The International SOS Risk Map provides a comprehensive view of the risk landscape in countries around the world. New this year: climate change.
A new map to help organizations and their mobile workers better understand their global risks is now available. Via its annual interactive Risk Map 2024, security and health risk services company International SOS provides organizations with medical and security risk ratings that reflect the impact of disruptive events, such as the ongoing conflicts in Ukraine and between Israel and Hamas. Data-driven tools like the Risk Map can help organizations maintain their Duty of Care responsibilities as global security, medical and climate change risks continue to evolve.
This year, for the first time, the Risk Map includes a layer which also outlines climate change risks. Compiled by INFORM (a collaboration between the Euro-Mediterranean Center on Climate Change and Joint Research Centre of European Commission), the data provides quantified estimates of the impacts of climate change on the future risk of humanitarian crises and disasters. This risk index is intended to inform policy choices across climate mitigation and adaptation, disaster risk reduction, sustainable development and humanitarian assistance for greater resilience to the adverse impacts of climate change.
The Risk Map assesses medical, security and climate change risks on a five-level scale: from “Low” to “Very High” for the medical and climate change layers, and “Insignificant” to “Extreme” for the security layer.1
Climate change increases health risks
International SOS noted an upward trend in the number of climate-related alerts being issued to clients as rising global temperatures increase health risks around the world. Greater support has been requested by businesses on this issue: There were 80% more medical alerts issued by International SOS relating to climate change factors in 2023 compared to 2022.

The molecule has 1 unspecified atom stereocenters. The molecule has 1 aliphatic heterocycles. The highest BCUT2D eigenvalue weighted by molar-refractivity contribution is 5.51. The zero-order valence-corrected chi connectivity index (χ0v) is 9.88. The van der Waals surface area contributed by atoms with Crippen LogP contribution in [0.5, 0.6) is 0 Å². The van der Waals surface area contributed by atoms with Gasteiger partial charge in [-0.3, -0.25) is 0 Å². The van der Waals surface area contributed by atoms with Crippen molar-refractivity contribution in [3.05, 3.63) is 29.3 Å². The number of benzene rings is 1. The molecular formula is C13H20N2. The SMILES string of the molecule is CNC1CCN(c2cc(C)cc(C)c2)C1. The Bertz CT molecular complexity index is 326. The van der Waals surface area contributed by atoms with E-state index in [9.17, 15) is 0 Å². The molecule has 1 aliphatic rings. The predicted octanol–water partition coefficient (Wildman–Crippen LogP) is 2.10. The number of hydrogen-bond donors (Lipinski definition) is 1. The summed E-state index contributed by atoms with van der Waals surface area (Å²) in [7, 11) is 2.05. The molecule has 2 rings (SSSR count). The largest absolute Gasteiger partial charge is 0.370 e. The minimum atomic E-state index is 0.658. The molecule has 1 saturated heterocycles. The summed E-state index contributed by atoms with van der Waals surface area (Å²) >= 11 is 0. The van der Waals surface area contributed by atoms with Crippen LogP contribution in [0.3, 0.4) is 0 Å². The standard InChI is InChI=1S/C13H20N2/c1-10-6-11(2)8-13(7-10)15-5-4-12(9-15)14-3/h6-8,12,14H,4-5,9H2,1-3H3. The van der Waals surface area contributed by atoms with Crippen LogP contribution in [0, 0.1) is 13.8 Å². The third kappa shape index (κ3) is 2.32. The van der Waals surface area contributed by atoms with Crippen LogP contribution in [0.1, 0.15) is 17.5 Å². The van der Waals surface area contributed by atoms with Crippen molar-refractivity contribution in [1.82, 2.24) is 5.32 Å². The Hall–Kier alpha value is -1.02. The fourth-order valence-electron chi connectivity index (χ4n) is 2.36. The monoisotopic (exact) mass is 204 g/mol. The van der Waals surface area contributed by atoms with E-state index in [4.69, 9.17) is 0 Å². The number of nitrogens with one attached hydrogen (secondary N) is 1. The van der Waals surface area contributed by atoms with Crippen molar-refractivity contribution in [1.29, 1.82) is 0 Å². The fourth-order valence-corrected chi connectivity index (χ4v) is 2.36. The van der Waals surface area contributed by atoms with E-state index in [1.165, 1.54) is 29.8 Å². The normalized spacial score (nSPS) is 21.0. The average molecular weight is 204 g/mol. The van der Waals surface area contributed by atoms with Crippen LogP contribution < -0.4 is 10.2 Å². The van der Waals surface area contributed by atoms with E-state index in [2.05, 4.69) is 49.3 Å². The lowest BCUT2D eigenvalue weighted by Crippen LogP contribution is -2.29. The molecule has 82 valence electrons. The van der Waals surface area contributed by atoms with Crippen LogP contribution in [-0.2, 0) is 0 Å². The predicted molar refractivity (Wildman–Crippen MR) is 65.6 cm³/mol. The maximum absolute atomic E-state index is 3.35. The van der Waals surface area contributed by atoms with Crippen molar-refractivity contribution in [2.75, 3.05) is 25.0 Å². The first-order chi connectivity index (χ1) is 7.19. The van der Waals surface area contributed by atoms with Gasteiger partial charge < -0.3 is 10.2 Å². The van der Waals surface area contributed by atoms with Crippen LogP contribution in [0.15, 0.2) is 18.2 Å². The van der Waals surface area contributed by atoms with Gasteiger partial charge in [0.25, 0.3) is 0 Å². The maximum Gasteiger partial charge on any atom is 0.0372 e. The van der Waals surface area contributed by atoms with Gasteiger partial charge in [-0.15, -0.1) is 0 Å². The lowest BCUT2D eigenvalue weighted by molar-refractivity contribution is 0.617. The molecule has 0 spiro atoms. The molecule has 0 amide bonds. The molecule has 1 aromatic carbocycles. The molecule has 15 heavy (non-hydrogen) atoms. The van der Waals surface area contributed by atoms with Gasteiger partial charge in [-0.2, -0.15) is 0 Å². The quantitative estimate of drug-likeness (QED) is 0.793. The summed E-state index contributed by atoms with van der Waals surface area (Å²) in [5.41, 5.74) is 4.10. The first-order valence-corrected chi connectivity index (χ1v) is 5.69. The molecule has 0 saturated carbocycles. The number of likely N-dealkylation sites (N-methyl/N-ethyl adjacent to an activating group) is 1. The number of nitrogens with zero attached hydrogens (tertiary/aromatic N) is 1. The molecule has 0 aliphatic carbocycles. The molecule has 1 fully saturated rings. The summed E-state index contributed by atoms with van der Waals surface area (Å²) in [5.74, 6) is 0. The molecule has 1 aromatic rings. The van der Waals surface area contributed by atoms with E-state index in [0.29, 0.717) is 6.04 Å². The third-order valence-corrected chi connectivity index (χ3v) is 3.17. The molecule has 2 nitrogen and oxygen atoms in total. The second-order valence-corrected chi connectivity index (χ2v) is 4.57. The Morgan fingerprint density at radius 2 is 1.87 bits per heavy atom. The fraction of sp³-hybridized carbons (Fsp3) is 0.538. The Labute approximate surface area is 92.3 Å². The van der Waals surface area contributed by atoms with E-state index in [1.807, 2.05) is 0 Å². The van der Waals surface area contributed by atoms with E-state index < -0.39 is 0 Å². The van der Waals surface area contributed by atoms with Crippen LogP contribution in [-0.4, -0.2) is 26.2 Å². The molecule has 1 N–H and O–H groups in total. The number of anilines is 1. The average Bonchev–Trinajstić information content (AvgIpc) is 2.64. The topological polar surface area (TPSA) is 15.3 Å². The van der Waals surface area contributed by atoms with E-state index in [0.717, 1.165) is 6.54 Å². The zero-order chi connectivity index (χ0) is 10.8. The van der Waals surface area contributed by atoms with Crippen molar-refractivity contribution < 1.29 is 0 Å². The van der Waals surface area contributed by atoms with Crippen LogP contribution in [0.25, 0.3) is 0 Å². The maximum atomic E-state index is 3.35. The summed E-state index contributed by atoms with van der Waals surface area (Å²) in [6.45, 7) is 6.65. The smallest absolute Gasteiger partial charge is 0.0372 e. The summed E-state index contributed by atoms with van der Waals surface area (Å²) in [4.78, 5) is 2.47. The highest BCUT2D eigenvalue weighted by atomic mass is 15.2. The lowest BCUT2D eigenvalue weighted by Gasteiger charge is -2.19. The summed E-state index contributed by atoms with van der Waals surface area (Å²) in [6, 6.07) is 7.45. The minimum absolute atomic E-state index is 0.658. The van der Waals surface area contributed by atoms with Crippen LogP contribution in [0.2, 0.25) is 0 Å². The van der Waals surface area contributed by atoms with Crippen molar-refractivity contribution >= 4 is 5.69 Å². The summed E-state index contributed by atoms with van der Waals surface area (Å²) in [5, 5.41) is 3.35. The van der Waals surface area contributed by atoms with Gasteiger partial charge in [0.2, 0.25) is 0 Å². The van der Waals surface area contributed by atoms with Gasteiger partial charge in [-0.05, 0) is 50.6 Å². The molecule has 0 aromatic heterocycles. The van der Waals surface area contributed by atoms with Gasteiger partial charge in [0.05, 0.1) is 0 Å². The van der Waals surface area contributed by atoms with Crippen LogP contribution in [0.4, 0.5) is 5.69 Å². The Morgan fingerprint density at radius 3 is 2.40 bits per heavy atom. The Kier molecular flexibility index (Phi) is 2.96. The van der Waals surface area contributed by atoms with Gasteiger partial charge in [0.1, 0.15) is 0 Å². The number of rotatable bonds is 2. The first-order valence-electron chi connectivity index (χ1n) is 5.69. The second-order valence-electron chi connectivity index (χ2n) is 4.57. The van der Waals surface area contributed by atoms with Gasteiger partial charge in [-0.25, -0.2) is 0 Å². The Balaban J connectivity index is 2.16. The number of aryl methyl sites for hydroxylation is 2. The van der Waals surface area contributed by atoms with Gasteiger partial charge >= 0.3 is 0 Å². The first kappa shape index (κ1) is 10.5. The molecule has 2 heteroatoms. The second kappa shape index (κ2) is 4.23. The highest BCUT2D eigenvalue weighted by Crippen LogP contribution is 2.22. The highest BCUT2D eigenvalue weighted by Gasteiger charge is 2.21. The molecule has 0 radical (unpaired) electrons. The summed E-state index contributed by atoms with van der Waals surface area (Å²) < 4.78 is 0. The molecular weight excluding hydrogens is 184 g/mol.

“Just one example, the extreme heat events this year, with the first ever named heatwave ‘Cerberus’ hitting Europe, may become commonplace,” commented Dr. Irene Lai, Global Medical Director at International SOS. “In addition to the physical impacts of extreme heat, there can be significant negative effects on mental health. It is essential businesses plan for this, adapting our way of living and working to protect health, while also taking steps to slow and eventually reverse the trend in rising temperatures.”
Changes to medical risk continue to vary across countries and regions. Two notable improvements in medical risk this year are Bolivia and Côte d’Ivoire, largely based on the gradual improvement in access to quality medical care, especially in major cities.
Geopolitical risks continue to dominate global security concerns
The Risk Map also provides a better understanding of the wider security situation in countries which employees may be traveling through or working in. It helps to better inform organizations so they are able to create tailored solutions to mitigate the specific risks that their workforces may encounter.
“For the coming year, geopolitical tensions, unrest and political instability are expected to impact business operations,” commented Sally Llewellyn, Global Security Director, at International SOS. “This is reflected in the map with the Sahel, parts of the Middle East and Ukraine in the ‘high’ or ‘extreme’ security risk category. International SOS continues to support organizations operating in these locations, including through providing verified information and advice on how such risks will affect their workforce or by supporting evacuations where needed.”
Due to new and evolving conflicts, some of the most notable risk rating increases this year have been parts of Lebanon, Palestinian Territories, Russia and across the Sahel. Ecuador and parts of Colombia have also increased following a consistent rise in criminality and unrest.
In some regions, the risk rating has decreased. Most notably, the risk ratings for El Salvador and parts of Nepal have reduced following sustained downward trends across a number of risk factors.
1 Details on the different levels included in the maps and definitions for each level can be found here.